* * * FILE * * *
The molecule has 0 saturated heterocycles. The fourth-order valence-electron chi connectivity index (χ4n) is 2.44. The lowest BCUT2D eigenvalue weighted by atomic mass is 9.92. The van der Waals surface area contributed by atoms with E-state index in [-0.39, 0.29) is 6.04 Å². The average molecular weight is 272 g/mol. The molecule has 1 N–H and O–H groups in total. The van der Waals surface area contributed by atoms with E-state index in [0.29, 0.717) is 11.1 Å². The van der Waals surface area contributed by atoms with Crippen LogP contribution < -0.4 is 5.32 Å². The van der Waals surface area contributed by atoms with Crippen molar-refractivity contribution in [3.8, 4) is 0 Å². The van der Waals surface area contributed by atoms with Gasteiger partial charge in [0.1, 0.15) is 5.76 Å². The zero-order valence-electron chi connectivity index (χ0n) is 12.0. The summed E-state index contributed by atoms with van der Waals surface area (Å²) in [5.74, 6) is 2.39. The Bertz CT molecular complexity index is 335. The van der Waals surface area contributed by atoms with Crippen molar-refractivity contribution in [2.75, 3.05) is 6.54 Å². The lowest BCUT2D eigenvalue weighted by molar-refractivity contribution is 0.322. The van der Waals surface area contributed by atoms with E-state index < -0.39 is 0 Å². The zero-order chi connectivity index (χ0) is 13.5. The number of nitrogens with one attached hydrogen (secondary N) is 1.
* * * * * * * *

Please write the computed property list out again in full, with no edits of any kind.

The molecule has 0 saturated heterocycles. The fourth-order valence-electron chi connectivity index (χ4n) is 2.44. The lowest BCUT2D eigenvalue weighted by atomic mass is 9.92. The van der Waals surface area contributed by atoms with E-state index in [-0.39, 0.29) is 6.04 Å². The average molecular weight is 272 g/mol. The molecule has 1 N–H and O–H groups in total. The van der Waals surface area contributed by atoms with E-state index in [0.29, 0.717) is 11.1 Å². The van der Waals surface area contributed by atoms with Crippen LogP contribution < -0.4 is 5.32 Å². The van der Waals surface area contributed by atoms with Crippen molar-refractivity contribution in [3.8, 4) is 0 Å². The van der Waals surface area contributed by atoms with Gasteiger partial charge in [0.1, 0.15) is 5.76 Å². The zero-order valence-electron chi connectivity index (χ0n) is 12.0. The summed E-state index contributed by atoms with van der Waals surface area (Å²) in [5.74, 6) is 2.39. The Bertz CT molecular complexity index is 335. The van der Waals surface area contributed by atoms with Crippen molar-refractivity contribution in [2.75, 3.05) is 6.54 Å². The lowest BCUT2D eigenvalue weighted by molar-refractivity contribution is 0.322. The van der Waals surface area contributed by atoms with E-state index < -0.39 is 0 Å². The zero-order chi connectivity index (χ0) is 13.5. The number of nitrogens with one attached hydrogen (secondary N) is 1.